Center for Holocaust, Genocide & Human Rights Studies

Wednesday October 3       4:00 - 5:15 pm    |    CHHS Bldg., Room 281

Holocaust survivor Susan Cernyak-Spatz

Dr. Cernyak-Spatz, who is a Professor Emerita of German Literature at UNC Charlotte, was born in Vienna in July 1922. In 1929, she moved with her family to Berlin, where they witnessed Hitler's rise to power. To escape persecution, they fled to Prague in March 1938. Her father managed to escape to Belgium shortly before the German invasion of Poland and beginning of the continental war, but the Nazis arrested and eventually deported Cernyak-Spatz and her mother.
At the concentration camp Auschwitz-Birkenau, Cernyak-Spatz suffered at the hands of German guards as well as from a range of diseases, including typhoid and scarlet fever. Yet, her connections in the barracks and the fact that she could speak English, French, Czech, and German helped her obtain a job in the camp's administration, away from the often deadly work details outside the camp. Cernyak-Spatz survived Auschwitz-Birkenau and the women's concentration camp of Ravensbrück, while her mother died in the Theresienstadt ghetto. MORE

First International Conference of the Center of Holocaust, Genocide & Human Rights Studies

Denial: The Final Stage of Genocide


April 13-14, 2019



More information, including Call for Papers

More information: Minor in HGHR Studies



Professor emerita recounts Holocaust experience

"Dr. Susan Cernyak-Spatz shares story with students"
 | FEBRUARY 26, 2018  Niner Times

“You didn’t have very much time for God. What God would be there?” Students shifted in their seats, uncomfortable and saddened by the words of Holocaust survivor Dr. Susan Cernyak-Spatz. On February 20, the UNC Charlotte professor emerita of German literature gave a lecture that ensured that students would never forget the atrocities of that period. She sat almost hidden behind a table that held a microphone and a dimly lit lamp that would set the somber mood of the hour....

In May of 1942, Cernyak-Spatz and her mother were deported to Theresienstadt, the “special ghetto,” where people were held before transport to concentration camps. Once they arrived, her mother was sent to the Sobibór camp where she was murdered — a death, as Cernyak-Spatz put it, “probably more merciful than Auschwitz.”....

And what does Cernyak-Spatz want to see in the world now? “Please stay human,” she said, seeming to lock eyes with each audience member as she asked them to learn from the atrocities of the powerful SS officers and the Nazi regime.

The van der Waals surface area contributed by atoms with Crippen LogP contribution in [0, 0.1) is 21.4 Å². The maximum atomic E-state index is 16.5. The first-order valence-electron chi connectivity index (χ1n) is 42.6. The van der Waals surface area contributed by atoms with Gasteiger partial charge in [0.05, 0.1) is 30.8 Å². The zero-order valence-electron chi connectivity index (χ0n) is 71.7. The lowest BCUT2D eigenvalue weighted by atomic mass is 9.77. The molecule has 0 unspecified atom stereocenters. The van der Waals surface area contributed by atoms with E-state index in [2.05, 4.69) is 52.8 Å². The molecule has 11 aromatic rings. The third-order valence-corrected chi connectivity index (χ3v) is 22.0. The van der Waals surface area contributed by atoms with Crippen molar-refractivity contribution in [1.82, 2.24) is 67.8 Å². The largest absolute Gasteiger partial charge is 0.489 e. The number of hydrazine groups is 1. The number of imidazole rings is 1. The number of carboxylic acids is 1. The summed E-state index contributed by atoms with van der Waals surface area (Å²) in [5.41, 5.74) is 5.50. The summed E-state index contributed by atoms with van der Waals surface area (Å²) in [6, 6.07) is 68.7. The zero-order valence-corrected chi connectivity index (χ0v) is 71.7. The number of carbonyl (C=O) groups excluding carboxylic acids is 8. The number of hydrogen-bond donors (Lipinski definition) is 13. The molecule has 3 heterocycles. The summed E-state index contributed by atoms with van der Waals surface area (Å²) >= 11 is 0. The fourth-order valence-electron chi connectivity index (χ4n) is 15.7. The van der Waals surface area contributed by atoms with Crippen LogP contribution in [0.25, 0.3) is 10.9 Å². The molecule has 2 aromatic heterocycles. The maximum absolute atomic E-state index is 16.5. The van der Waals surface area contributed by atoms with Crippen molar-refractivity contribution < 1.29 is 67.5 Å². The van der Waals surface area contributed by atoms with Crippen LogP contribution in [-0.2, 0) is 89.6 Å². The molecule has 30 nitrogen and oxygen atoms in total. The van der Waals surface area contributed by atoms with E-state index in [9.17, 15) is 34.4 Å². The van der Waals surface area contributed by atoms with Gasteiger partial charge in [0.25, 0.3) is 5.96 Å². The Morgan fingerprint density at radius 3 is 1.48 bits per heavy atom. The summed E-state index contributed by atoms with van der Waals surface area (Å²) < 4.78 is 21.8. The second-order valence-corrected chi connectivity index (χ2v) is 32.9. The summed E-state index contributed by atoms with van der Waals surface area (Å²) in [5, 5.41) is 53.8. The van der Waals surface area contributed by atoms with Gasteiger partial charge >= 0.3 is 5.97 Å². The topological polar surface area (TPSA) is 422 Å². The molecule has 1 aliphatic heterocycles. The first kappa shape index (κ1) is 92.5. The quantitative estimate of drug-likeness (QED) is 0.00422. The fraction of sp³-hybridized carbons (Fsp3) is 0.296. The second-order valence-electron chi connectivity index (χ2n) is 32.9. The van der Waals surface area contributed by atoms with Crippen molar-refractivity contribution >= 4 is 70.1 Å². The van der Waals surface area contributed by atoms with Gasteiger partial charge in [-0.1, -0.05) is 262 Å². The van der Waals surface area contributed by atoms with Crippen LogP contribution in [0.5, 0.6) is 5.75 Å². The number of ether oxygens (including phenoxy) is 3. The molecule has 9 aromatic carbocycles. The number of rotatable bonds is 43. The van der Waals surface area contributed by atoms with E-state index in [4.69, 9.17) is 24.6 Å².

“Please try not to forget and please stay human.”


Summer 2018 Study Abroad to Berlin Krakow, and Auschwitz

Dates, schedule, more information for June 2019 Study Abroad TBA soon. The dates, sites, prices, etc. will be very similar to our 2018 trip.


Recent books by HGHR Center steering committee members

"Scholar’s Book Analyzes Freedom, Citizenship In Study of Black Militia"

History professor Gregory Mixon’s new book analyzes one state’s process of freedom, citizenship and the incorporation of African Americans within the political and economic structure of the United States after the Civil War. Show Thyself a Man: Georgia State Troops, Colored, 1865-1905 (University Press of Florida) explores the history of Georgia’s black militia and how both independent militias and state-sponsored militias defined freedom and citizenship for African Americans.

“Black people had a vision for freedom after the Civil War,” Mixon says. “They had a vision of what citizenship should be and that vision conflicted with white definitions of post-Civil War freedom and citizenship.” 



"To Kill A People: Cox’s Book Considers Genocide in 20th Century"

“Genocidal violence can begin with small acts that go unopposed; similarly, resistance can begin with small acts or gestures, which then have a rippling effect. One thing we should learn from history is the necessity to be vigilant in defending human rights, and to stand up against bigotry and injustice, and to not keep silent, waiting for the storm to pass. It might not.”

Book event at Scuppernong Books in Greensboro.



Julia Marie Robinson, UNC Charlotte associate professor of Religious Studies, looks at the role black churches in urban areas in Race, Religion and the Pulpit – Rev. Robert L. Bradby and the Making of Urban Detroit (Wayne State University Press). "During the Great Migration of African Americans from the South to the cities of the Northeast, Midwest, and West, the local black church was essential in the making and reshaping of urban areas."